When Barkow Leibinger Architects were commissioned to design an art installation for the 2012 Marrakech Biennale, they looked to local traditional crafts for inspiration. Inspired by the archaic yet inventive technique of weaving with a loom, the Berlin-based architects designed a striking geometric piece dubbed "Loom-Hyperbolic" that consists of 3-D volumes woven using only natural, local materials. Located next to the ruins of Mosque Koutoubia, the large-scale installation grows following the pattern of ancient broken columns that still remain on site.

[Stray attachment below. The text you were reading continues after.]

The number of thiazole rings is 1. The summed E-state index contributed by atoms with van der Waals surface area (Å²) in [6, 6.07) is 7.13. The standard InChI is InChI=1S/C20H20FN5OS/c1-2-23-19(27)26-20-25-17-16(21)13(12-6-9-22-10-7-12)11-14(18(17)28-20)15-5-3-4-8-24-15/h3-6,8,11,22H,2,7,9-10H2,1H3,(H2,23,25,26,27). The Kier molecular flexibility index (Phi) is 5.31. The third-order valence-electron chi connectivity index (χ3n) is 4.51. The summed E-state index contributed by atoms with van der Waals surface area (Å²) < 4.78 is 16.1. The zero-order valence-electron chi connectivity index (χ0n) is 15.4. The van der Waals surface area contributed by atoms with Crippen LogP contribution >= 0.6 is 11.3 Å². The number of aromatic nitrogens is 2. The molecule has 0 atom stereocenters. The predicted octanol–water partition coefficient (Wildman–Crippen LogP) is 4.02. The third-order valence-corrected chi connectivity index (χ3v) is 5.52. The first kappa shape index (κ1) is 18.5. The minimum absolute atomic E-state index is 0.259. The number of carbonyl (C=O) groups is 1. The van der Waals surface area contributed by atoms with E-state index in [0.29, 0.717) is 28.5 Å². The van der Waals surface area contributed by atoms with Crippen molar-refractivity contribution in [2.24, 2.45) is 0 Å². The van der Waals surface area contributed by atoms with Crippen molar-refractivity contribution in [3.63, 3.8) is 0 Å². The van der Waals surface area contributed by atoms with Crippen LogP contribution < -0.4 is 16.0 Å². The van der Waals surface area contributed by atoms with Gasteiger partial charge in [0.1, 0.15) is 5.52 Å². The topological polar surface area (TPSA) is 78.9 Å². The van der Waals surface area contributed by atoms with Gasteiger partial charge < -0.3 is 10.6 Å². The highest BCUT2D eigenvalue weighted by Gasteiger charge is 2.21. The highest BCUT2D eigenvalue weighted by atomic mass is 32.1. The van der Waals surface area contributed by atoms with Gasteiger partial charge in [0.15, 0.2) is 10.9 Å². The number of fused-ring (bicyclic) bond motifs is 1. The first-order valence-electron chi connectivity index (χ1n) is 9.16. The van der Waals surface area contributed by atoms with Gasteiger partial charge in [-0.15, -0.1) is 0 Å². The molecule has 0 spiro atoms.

“Loom-Hyperbolic” is a site-specific architectural installation that was designed by foreign architects but inspired by local craftsmanship. Created using algorithm-based software programs like Grasshopper and Rhino, the geometric installation is made from structural frames that form 2 dimensional surfaces into 3 dimensional volumes. The frames are made from locally sourced hand-peeled pine poles. Cotton yarn is stretched over these structures to create a gigantic loom composed of thousands of lines.
Held in place by steel plates and tubes fixed to the grown by heavy local stones, these transparent tent-like structures create a hypnotic visual effect as one walks amidst them. Barkow Leibinger’s striking installation will be on display until the 3rd of June at the ruins of the Koutoubia Mosque. If you are around, don’t miss out!